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RISE: Erwin James in conversation with Jane Davis

Written by Lisa Spurgin, 26th September 2013

Erwin-JamesRISE: Erwin James in conversation with Jane Davis
Monday 14th October, 6pm (FREE)
Ustinov College, Durham University, Howlands Farm, South Road, Durham DH1 3DE

Join Erwin James, Guardian journalist and former prisoner, at this special, in-conversation event with Founder and Director of The Reader Organisation Jane Davis, a fringe event of Durham Book Festival 2013 and The Reader Organisation's Reading In Secure Environments (RISE) programme this October, in association with the School of Applied Social Sciences at Durham University.

Erwin will be talking about his life as a reader and a writer with Jane at this free event, where they'll also be joined by two of The Reader Organisation's Reader-in-Residences at criminal justice settings in Durham, Charlie Darby-Villis (HMP Low Newton) and Lynn Elsdon (HMP Frankland).

Erwin James began writing for The Guardian on criminal justice issues while a serving prisoner in 1998; to this day, he is a regular columnist and contributor. Two collections of his columns, A Life Inside, A Prisoner's Notebook and The Home Stretch, From Prison to Parole, have been published. He credits his discovery and interest in reading and education while in prison with changing his life. As well as being a trustee for Prison Reform Trust and patron of charities including CREATE and Blue Sky, Erwin is also a patron for The Reader Organisation.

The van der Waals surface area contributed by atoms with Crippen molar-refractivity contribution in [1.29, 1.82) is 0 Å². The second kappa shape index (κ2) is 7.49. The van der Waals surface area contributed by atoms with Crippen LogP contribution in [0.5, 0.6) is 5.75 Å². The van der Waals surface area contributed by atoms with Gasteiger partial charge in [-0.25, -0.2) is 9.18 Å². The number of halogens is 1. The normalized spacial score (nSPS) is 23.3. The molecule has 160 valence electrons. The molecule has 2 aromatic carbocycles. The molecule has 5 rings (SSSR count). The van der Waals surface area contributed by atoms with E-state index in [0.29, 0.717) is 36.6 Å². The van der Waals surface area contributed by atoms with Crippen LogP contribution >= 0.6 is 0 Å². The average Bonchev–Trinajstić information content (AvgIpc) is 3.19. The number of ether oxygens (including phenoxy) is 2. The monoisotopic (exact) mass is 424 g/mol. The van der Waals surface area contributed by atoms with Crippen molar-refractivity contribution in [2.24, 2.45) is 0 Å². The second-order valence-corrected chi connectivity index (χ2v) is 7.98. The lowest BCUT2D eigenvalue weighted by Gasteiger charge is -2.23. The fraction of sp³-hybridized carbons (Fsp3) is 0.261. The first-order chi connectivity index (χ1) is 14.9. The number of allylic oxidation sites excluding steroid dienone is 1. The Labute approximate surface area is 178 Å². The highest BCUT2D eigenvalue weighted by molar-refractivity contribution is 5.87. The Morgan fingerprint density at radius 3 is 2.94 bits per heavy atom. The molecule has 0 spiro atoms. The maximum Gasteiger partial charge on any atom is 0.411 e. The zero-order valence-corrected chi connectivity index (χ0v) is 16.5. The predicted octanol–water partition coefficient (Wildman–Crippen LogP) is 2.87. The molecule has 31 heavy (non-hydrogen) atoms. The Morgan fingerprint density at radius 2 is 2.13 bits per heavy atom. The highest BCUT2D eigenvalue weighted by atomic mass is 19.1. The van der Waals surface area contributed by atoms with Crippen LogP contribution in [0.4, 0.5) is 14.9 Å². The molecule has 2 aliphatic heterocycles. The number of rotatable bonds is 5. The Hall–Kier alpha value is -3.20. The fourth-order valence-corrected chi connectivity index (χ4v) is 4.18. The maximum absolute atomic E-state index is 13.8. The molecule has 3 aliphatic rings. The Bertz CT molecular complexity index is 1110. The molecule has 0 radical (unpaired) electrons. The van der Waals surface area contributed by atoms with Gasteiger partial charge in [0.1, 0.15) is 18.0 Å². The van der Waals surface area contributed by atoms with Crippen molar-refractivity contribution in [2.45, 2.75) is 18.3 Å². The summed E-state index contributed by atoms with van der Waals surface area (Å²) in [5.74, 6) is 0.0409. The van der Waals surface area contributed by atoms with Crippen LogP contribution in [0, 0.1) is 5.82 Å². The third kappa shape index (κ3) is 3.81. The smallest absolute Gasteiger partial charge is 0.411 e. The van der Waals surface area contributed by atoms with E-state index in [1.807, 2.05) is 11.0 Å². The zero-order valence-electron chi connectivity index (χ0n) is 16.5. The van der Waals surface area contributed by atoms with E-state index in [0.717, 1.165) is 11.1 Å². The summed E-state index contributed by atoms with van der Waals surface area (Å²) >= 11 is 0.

As a believer in the value of reading in prisons, Erwin has expressed his support for the RISE programme since its beginnings last year:
"I’m thrilled at the news of The Reader Organisation’s RISE programme. My first experience of reading as a shared experience happened when I was in prison and the poet Ken Smith came in to talk to a group of us about his work. I was ten years into a life sentence and was still trying to find my way. Ken invited us to read some of his poems and extracts from one of his books. We were all intensely inhibited at first, defensiveness being the default position to survive on a prison landing. None of us had ever done anything like it. But in the library that day Ken made us feel safe enough to let our defences down, and to engage with him and each other as the real people we were deep inside. The humanising impact of Ken’s visit lasted long after he left us. He probably never knew it but in the two hours he gave us he managed to remind us that though we were prisoners, we were people first – and that we had some value. The potential for RISE, I believe, is massive."
Erwin also spoke about RISE, The Reader Organisation and his own experiences of reading in prison in one of his recent posts for The Guardian Books Blog.
All are welcome to attend this free and special event, which promises to be a deeply interesting evening.
For more information on Durham Book Festival 2013, see their website.

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